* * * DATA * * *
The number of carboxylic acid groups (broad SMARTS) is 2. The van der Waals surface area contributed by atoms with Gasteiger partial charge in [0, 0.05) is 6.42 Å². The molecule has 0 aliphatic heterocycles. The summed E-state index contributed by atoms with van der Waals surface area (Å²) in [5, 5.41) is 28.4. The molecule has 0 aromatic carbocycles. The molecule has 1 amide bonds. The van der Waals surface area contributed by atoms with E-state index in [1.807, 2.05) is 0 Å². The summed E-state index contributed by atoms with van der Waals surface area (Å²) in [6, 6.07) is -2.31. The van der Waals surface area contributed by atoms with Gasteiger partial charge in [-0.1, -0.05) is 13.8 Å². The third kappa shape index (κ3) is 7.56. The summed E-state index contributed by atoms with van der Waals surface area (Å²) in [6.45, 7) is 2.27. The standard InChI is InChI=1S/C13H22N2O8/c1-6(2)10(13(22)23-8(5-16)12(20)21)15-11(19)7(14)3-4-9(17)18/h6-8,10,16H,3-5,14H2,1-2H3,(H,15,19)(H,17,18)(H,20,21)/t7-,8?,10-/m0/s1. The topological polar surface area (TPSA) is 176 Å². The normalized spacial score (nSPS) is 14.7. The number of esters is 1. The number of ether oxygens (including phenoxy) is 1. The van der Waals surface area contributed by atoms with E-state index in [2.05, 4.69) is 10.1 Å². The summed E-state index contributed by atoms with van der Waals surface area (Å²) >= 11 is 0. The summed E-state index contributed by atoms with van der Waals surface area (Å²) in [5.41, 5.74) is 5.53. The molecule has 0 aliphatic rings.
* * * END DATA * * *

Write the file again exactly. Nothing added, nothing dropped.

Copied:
The number of carboxylic acid groups (broad SMARTS) is 2. The van der Waals surface area contributed by atoms with Gasteiger partial charge in [0, 0.05) is 6.42 Å². The molecule has 0 aliphatic heterocycles. The summed E-state index contributed by atoms with van der Waals surface area (Å²) in [5, 5.41) is 28.4. The molecule has 0 aromatic carbocycles. The molecule has 1 amide bonds. The van der Waals surface area contributed by atoms with E-state index in [1.807, 2.05) is 0 Å². The summed E-state index contributed by atoms with van der Waals surface area (Å²) in [6, 6.07) is -2.31. The van der Waals surface area contributed by atoms with Gasteiger partial charge in [-0.1, -0.05) is 13.8 Å². The third kappa shape index (κ3) is 7.56. The summed E-state index contributed by atoms with van der Waals surface area (Å²) in [6.45, 7) is 2.27. The standard InChI is InChI=1S/C13H22N2O8/c1-6(2)10(13(22)23-8(5-16)12(20)21)15-11(19)7(14)3-4-9(17)18/h6-8,10,16H,3-5,14H2,1-2H3,(H,15,19)(H,17,18)(H,20,21)/t7-,8?,10-/m0/s1. The topological polar surface area (TPSA) is 176 Å². The normalized spacial score (nSPS) is 14.7. The number of esters is 1. The number of ether oxygens (including phenoxy) is 1. The van der Waals surface area contributed by atoms with E-state index in [2.05, 4.69) is 10.1 Å². The summed E-state index contributed by atoms with van der Waals surface area (Å²) >= 11 is 0. The summed E-state index contributed by atoms with van der Waals surface area (Å²) in [5.41, 5.74) is 5.53. The molecule has 0 aliphatic rings.